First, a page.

The other day at dinner, a guest looked surprised when I stated that the veil is compulsory in Iran. The guest sitting next to him did not seem to know much about the customs in Iran either. So I started to present the different types of veils and the different types of penalties for not wearing it properly. This brought me to this blog post about the veil in Iran.
1) The veil is compulsory in Iran
It is compulsory in two countries in the world (Iran and Saudi Arabia) and forbidden in two countries in the world (France and Belgium since 2011). To be more specific, France and Belgium forbid the full-covering of the face and the body in public.
2) There is not just one type of veil in Iran
I will simplify things by saying there are three types of veils. And choosing one of them indicates your religious, social and professional status. It can be by choice or to conform with the tradition of your family or your workplace.
– the rusari (headscarf) plus a manteau
This is the most common combination used by Iranian women and also the most casual one. Some women will disclose large parts of their hair as a form of contestation to the law or just for the sake of fashion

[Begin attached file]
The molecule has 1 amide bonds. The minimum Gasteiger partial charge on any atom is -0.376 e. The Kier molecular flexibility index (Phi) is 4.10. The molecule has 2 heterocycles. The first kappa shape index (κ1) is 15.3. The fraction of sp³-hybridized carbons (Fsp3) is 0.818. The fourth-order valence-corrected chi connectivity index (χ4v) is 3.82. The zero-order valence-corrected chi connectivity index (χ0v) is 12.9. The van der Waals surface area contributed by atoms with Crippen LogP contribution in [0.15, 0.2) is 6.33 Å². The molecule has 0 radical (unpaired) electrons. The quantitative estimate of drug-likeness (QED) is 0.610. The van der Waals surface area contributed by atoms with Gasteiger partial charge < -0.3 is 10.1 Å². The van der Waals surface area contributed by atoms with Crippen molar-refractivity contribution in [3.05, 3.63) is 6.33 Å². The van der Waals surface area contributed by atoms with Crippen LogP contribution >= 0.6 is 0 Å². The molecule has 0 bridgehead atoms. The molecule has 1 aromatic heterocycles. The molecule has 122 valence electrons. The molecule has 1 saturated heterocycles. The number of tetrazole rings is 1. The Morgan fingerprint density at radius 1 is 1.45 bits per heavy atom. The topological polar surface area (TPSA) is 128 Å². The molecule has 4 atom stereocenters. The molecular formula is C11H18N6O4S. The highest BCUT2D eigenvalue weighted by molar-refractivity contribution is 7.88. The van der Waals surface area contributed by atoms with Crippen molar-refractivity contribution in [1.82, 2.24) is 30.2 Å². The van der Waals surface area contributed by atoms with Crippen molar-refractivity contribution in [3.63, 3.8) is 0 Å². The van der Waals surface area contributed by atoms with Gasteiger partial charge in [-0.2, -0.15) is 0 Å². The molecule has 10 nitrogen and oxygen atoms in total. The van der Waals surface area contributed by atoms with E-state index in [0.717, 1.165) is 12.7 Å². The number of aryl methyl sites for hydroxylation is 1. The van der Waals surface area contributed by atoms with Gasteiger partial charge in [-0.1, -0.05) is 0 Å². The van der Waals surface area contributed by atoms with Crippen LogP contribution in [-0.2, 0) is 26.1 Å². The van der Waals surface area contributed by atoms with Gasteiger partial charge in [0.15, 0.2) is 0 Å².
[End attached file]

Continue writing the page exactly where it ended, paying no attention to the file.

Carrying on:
– the maghnaeh plus a manteau
This type of veil is mostly used by women studying at university or working in public institutions.
– the tchador
This type of veil is worn by women coming from a more traditional background. Usually, elderly women will wear it, but also young women from religious backgrounds.
You will note that there is no such thing as full face and body covering veil such as burqa or niqab. This tradition is not Iranian.
3) For all these types of veil, there are different types of penalties
The « morality » police patrols the entrance of shopping centres and other places where fashionable Iranians like to spend their free time to control the conformity of Iranian women with the law. The penalties increase if the woman’s hair is widely visible and if she has dyed her hair. The blonder the more expensive.
Note 2 : men get penalties too. The trend for some time was the punk hairstyle. The fancier the more expensive the penalty.
So how does this work for Iranian women?
One must know that there were two complete twists in modern Iranian history regarding the veil. Reza Shah (ruled between 1921 and 1941) forbid the veil in 1936, shocking large parts of the society coming from traditional backgrounds. Coming to power in 1979 with the Islamic revolution, the clergy decided to make it compulsory, thus marginalising the more modern parts of society.
As the years went by, women started to disclose more hair in a form of contestation which has culminated in the Facebook movement “My stealthy freedom” in May 2014. Exiled Iranian journalist Masih Alinejad invited Iranian women to send pictures of themselves in a public place without the veil. The movement got momentum and has now reached 572,309 likes.